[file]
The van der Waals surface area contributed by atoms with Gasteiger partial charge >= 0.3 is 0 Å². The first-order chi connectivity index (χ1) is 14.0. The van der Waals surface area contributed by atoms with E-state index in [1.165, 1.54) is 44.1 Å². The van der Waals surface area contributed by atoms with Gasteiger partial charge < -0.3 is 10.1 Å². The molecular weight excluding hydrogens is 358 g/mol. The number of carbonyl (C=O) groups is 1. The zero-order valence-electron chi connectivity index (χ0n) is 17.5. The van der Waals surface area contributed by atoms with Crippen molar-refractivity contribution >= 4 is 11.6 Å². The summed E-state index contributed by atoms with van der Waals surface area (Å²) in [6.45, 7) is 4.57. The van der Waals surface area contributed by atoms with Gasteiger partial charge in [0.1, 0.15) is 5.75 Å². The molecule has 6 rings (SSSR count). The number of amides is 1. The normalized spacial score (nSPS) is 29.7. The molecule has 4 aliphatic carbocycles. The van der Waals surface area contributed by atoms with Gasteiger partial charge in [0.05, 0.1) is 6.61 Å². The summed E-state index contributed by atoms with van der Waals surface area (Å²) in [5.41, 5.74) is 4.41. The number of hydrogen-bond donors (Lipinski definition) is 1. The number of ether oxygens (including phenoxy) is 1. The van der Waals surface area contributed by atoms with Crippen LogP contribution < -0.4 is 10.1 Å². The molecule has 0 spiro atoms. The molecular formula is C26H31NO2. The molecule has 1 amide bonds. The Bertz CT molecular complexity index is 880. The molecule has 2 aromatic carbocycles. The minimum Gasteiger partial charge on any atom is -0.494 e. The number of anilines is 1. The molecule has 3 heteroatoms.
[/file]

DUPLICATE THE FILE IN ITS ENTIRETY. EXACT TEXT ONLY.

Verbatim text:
The van der Waals surface area contributed by atoms with Gasteiger partial charge >= 0.3 is 0 Å². The first-order chi connectivity index (χ1) is 14.0. The van der Waals surface area contributed by atoms with E-state index in [1.165, 1.54) is 44.1 Å². The van der Waals surface area contributed by atoms with Gasteiger partial charge < -0.3 is 10.1 Å². The molecular weight excluding hydrogens is 358 g/mol. The number of carbonyl (C=O) groups is 1. The zero-order valence-electron chi connectivity index (χ0n) is 17.5. The van der Waals surface area contributed by atoms with Crippen molar-refractivity contribution >= 4 is 11.6 Å². The summed E-state index contributed by atoms with van der Waals surface area (Å²) in [6.45, 7) is 4.57. The van der Waals surface area contributed by atoms with Gasteiger partial charge in [0.1, 0.15) is 5.75 Å². The molecule has 6 rings (SSSR count). The number of amides is 1. The normalized spacial score (nSPS) is 29.7. The molecule has 4 aliphatic carbocycles. The van der Waals surface area contributed by atoms with Gasteiger partial charge in [0.05, 0.1) is 6.61 Å². The summed E-state index contributed by atoms with van der Waals surface area (Å²) in [5.41, 5.74) is 4.41. The number of hydrogen-bond donors (Lipinski definition) is 1. The number of ether oxygens (including phenoxy) is 1. The van der Waals surface area contributed by atoms with Crippen LogP contribution < -0.4 is 10.1 Å². The molecule has 0 spiro atoms. The molecular formula is C26H31NO2. The molecule has 1 amide bonds. The Bertz CT molecular complexity index is 880. The molecule has 2 aromatic carbocycles. The minimum Gasteiger partial charge on any atom is -0.494 e. The number of anilines is 1. The molecule has 3 heteroatoms.